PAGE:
1. What do you see?
Nepal has been facing a pandemic crisis after COVID–19’s second wave. Lockdown has been imposed throughout the country from the 29th of April. I have been following the COVID–19 safety protocols and regulations set by the Nepalese government. Life has been absurd since the implementation of lockdown and these four walls have been my workplace, my study room, my sleeping room, and my everything. The only place I go outside of my four walls is for food and refreshment. The roof has been my favorite place. I can feel the cold wind passing through me as I look upon the beautiful green scenery from my roof. I can see the birds flying from their nests making soothing noises. The sun can be seen rising creating a mesmerizing orange tinge to the sky. I also see messy rooms which I must clean. My mother has planted numerous lovely flowers which motivates me and lures me with its beauty. But spending time and playing with children with their cute and giggling smiles is what I adored the most.
I see my mother laying and roaming around the house. I ask her what does she see? She replied that she sees household work, her little daughter dancing, and her flowers blooming gloriously. But her reply was worrisome so I further questioned her asking if she was troubled. She was worried about the pandemic and how it negatively affects so many lives.
2. What action did you take?
During this lockdown, life has been quite repetitious (class, assignments, looking at my phone, playing games, reading books, etc.). Lack of excitement is disheartening to an extrovert such as myself. My surrounding affected me greatly. So when I saw something that’s discomforting or immoral it concerned me greatly, even my physical environment. I feel I can think of greater things surrounded by cleanliness and beauty. I can’t be a blind person when I see the dust around me, which influences my well-being and affects imaginative thinking. A clean environment makes the brain new and positive. A clean and organized house with flowering plants energizes me with the fragrance of their blooms.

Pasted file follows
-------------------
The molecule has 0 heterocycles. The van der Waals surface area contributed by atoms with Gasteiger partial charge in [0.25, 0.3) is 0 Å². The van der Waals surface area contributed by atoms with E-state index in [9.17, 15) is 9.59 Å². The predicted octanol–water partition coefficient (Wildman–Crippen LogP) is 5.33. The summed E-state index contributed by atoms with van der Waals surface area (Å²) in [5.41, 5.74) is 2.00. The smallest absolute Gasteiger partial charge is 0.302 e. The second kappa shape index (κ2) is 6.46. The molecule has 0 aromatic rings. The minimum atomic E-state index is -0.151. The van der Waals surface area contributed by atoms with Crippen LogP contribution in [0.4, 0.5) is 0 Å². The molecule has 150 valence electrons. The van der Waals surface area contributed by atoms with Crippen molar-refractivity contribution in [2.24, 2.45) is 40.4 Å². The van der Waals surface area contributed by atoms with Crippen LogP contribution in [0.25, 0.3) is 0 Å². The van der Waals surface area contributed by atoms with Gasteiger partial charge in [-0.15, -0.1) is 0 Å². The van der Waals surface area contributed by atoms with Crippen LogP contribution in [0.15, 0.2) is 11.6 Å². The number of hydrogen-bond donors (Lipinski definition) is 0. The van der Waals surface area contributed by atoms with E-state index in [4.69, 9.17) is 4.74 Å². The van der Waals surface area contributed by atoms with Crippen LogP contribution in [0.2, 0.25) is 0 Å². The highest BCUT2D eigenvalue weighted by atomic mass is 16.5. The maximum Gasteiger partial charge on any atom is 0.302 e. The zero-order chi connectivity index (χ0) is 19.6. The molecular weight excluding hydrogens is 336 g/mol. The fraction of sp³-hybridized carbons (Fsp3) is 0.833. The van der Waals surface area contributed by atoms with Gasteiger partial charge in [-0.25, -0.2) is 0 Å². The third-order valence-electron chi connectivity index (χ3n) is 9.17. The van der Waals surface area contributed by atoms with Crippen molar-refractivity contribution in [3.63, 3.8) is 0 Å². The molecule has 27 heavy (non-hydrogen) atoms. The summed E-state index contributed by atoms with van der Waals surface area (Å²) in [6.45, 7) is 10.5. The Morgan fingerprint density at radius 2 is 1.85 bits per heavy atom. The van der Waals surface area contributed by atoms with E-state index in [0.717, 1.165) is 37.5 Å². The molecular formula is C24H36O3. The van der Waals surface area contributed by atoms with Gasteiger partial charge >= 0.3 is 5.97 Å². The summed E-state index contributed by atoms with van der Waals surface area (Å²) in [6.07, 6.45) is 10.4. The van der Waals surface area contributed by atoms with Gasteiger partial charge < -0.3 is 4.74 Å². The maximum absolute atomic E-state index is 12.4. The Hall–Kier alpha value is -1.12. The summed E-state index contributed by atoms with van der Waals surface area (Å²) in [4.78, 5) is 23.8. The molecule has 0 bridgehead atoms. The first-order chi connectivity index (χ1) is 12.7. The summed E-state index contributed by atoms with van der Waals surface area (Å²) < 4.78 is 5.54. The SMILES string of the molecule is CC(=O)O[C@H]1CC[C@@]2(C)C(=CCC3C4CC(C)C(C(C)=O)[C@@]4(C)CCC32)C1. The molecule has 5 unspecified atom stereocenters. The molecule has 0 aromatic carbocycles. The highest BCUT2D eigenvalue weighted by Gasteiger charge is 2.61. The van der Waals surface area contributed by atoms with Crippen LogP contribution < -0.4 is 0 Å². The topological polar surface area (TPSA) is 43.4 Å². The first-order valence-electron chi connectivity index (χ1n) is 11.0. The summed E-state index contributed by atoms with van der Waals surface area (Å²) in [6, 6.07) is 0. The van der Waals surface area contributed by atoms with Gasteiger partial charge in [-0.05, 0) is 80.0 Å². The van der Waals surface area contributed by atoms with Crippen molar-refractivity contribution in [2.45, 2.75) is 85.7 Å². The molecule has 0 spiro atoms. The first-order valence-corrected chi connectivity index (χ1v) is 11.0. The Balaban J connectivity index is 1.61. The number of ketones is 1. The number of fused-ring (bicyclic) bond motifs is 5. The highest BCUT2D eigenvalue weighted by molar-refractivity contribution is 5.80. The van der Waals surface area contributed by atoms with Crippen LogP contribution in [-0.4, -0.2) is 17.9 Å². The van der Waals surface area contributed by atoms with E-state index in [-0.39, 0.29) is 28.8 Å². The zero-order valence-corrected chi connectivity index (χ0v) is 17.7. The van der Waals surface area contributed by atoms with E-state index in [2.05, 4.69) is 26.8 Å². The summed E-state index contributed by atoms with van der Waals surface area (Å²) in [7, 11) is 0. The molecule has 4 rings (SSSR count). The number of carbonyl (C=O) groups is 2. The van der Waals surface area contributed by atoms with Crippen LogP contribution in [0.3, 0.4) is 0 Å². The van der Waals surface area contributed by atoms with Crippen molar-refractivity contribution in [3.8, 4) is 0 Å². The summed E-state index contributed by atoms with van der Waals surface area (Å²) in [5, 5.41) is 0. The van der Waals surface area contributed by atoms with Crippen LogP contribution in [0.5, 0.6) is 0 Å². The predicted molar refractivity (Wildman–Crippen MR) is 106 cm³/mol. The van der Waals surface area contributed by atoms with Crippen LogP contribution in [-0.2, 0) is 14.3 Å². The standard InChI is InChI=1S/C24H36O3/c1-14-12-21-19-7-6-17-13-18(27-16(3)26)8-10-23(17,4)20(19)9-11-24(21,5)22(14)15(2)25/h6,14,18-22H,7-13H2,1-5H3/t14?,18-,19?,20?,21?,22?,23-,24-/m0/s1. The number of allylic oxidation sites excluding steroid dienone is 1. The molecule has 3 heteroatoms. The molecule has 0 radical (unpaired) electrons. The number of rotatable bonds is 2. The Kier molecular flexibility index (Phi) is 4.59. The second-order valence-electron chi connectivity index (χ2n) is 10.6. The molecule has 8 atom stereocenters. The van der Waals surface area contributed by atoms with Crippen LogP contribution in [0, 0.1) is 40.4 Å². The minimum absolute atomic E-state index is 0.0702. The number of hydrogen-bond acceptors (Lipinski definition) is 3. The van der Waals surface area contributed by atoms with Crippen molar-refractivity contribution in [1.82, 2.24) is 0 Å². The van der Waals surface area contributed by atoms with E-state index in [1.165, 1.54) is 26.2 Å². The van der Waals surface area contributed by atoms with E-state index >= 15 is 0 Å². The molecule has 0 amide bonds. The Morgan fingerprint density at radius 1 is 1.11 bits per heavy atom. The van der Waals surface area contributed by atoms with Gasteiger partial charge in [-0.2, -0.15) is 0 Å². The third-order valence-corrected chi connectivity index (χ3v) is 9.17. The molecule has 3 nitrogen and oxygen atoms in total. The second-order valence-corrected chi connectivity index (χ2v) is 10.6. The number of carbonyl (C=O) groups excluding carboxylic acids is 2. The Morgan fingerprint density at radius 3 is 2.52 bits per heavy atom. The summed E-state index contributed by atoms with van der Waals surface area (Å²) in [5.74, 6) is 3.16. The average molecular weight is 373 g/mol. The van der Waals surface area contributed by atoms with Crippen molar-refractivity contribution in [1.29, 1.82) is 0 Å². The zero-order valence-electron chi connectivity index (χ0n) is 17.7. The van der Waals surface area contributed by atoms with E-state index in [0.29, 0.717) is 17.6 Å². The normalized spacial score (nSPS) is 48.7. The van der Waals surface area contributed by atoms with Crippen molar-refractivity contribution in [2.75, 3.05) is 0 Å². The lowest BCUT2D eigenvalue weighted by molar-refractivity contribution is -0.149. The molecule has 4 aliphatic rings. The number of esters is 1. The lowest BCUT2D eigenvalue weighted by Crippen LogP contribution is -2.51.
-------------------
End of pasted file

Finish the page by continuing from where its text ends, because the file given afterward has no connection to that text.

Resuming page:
I lower the burden of my mother by sharing the household work. I convinced my mother that everything will be all right with the hopes the pandemic will not last long and encouraged her to help fight the pandemic by following the safety precautions and helping each other.
3. What does it feel like inside when you take action?
I feel like I have done something that changes things and makes an impact. Though the impact I make was small, as the proverb says, “droplets make an ocean”. I hope it does help for spreading positivity. When I take action, I feel very grateful that I can learn the more important things in life and able to explore my feelings with these actions. It motivates me knowing if I can make a positive influence upon people so I will continue to take action for the good.
I feel grateful having the time to spend with my family seeing the way they care for us all and providing plenty of love. My mother has taught me many things, like how to love unconditionally and respecting others.
Even though I was pretty sure about where I wanted to reach, my approach was pretty random as if I was a photon right out of the sun’s surface. After Deborah’s arrival as my tutor, her teaching about listening skills, seeing, and much more has changed my life. Deborah ma’am solidified my movements through its indispensable environment with articulated teamwork, insights and networking. The skills I acquired through Deborah ma’am was invaluable help to better understand people and their way of communicating to build greater teamwork. I hope I can now better understand people, to be more helpful to them, and make a more positive impact upon society.
Neeta Pradhan, 27th Batch